Toby, what are the responsibilities of British life, and (hypothetically, assuming we can define them) what does civil society do if the Home Office itself flouts them?

  • Matt (Bristol) 22nd Mar '18 - 11:55am

    “3) That all subjects to British law should understand British law.”

    I have to apply British law, and I don’t understand it.

    And do you mean English law, Scottish law or Northern Irish law?

  • One of the things that really annoys me about this discussion is that so many of the problems and complaints are really about the procedures and processes of how the Home Office conducts itself, rather than about the rules, but the immigration discussion all goes off into principles about who should be “allowed” in.

    I’d rather have a focus on not treating people who live here like rubbish than on the exact rules.

    How about not requiring proof that someone has lived here for X years and just taking their word for it? Obtaining an immigration status or citizenship by fraud is a crime, so people who actually abuse it could be prosecuted (and deprived of the status), but the vast majority of applications will be from people who actually do live here. Don’t need to amend the rules on residence periods at all for that. And it would save money by not needing assessors, so you could spend that money on auditors and prosecutions if you don’t want to spend it on, y’know, not treating immigrants like rubbish.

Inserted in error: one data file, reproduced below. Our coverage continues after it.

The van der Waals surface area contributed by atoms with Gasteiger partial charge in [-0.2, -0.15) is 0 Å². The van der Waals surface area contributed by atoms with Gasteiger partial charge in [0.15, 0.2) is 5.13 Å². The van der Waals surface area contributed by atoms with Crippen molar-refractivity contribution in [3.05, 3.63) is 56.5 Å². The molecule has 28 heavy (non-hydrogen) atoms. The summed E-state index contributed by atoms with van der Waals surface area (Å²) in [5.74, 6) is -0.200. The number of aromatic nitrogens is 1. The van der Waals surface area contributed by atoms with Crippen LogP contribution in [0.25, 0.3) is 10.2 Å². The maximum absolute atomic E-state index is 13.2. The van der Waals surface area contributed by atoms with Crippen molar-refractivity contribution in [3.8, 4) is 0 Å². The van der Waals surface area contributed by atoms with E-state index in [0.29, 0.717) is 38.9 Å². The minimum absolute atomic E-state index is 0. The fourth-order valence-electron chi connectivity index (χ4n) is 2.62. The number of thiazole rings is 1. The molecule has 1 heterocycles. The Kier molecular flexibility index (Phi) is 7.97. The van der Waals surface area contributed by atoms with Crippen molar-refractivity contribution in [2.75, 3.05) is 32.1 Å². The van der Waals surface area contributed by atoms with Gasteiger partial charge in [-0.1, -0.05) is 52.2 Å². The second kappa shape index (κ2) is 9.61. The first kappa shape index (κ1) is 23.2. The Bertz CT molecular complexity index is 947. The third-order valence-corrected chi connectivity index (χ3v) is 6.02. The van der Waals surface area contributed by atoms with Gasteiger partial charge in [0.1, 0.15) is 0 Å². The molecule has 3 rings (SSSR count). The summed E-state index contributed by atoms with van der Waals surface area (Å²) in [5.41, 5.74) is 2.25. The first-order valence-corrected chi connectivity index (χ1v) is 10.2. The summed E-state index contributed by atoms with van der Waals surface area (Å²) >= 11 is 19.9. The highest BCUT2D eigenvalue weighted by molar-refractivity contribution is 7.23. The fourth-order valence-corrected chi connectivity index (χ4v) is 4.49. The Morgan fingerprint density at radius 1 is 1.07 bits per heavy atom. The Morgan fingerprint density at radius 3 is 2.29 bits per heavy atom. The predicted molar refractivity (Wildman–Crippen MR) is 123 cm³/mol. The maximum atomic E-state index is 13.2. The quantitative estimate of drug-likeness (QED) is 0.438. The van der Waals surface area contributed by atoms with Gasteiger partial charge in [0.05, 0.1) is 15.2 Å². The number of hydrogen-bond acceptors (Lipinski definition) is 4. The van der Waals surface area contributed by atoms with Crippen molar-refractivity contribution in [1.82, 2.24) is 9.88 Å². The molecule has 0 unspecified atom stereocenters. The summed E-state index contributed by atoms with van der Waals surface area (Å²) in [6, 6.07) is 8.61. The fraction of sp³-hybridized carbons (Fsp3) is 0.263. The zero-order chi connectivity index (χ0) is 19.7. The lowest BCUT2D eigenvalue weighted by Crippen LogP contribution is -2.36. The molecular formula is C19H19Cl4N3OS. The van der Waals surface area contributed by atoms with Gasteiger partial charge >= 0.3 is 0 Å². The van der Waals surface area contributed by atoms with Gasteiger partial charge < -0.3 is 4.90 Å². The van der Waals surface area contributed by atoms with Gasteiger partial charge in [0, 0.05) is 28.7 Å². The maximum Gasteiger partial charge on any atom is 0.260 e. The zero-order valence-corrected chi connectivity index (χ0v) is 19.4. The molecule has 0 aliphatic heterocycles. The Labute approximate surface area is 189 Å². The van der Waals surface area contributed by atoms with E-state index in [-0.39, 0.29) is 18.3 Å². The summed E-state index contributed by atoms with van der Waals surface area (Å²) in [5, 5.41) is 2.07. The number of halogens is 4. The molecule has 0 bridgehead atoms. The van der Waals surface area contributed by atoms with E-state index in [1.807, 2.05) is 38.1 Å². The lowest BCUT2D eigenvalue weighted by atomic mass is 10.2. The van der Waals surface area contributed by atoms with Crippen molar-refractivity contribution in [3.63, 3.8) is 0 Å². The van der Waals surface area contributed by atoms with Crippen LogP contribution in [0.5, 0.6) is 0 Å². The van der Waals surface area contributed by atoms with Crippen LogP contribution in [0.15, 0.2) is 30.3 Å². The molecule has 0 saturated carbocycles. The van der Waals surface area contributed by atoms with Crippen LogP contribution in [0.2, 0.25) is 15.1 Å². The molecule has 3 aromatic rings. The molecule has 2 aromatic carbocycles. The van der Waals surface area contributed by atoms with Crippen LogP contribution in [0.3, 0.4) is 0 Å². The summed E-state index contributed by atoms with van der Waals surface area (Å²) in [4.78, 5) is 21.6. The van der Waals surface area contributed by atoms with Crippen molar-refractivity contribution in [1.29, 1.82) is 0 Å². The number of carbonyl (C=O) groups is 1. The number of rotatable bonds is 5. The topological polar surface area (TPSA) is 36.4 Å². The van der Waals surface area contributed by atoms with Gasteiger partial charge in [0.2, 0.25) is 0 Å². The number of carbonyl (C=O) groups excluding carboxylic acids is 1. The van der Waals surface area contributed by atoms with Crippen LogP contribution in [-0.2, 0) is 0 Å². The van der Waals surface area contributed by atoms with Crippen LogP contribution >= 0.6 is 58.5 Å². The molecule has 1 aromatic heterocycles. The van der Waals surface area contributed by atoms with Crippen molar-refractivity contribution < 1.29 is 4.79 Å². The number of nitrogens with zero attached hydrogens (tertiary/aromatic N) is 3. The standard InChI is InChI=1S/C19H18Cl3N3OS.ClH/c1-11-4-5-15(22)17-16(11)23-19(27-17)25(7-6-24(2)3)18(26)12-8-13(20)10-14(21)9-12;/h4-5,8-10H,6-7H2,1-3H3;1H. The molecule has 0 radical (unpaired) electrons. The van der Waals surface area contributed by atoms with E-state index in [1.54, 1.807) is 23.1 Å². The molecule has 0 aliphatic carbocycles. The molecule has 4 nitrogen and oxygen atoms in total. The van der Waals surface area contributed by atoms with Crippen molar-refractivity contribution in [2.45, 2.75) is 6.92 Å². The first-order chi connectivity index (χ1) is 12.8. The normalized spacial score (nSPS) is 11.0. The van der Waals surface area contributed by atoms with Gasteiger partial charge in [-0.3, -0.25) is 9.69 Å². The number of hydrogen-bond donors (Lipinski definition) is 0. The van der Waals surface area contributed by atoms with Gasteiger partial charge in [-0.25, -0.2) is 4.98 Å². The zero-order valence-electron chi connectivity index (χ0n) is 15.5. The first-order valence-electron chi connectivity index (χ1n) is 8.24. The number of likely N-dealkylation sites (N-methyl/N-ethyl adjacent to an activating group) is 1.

• Toby: I don’t know if you’ve noticed, but we have a third of the votes and a fifth of the seats that we had under Charles Kennedy.

    I agree that we need to persuade people who aren’t natural liberals – but there are millions of natural liberals who are running around not voting for us, and I think we should be getting their votes first.

  • Holly: “Every time…somebody comes along with this straw man that… the Lib Dems want uncontrolled migration. I’m sick of it.”

    Maybe because we never show any inclination to control it! And I know some commentators on this thread honestly believe in not doing so.

    and again “What makes you think this country would drown in immigrants? British conviction that it is the best country in the world and everyone would live here if they could always baffles me. There is no evidence for it.”

    Net migration inflows of 150K+ every year of the last 20 tell a different tale. Despite the many dissuasive factors.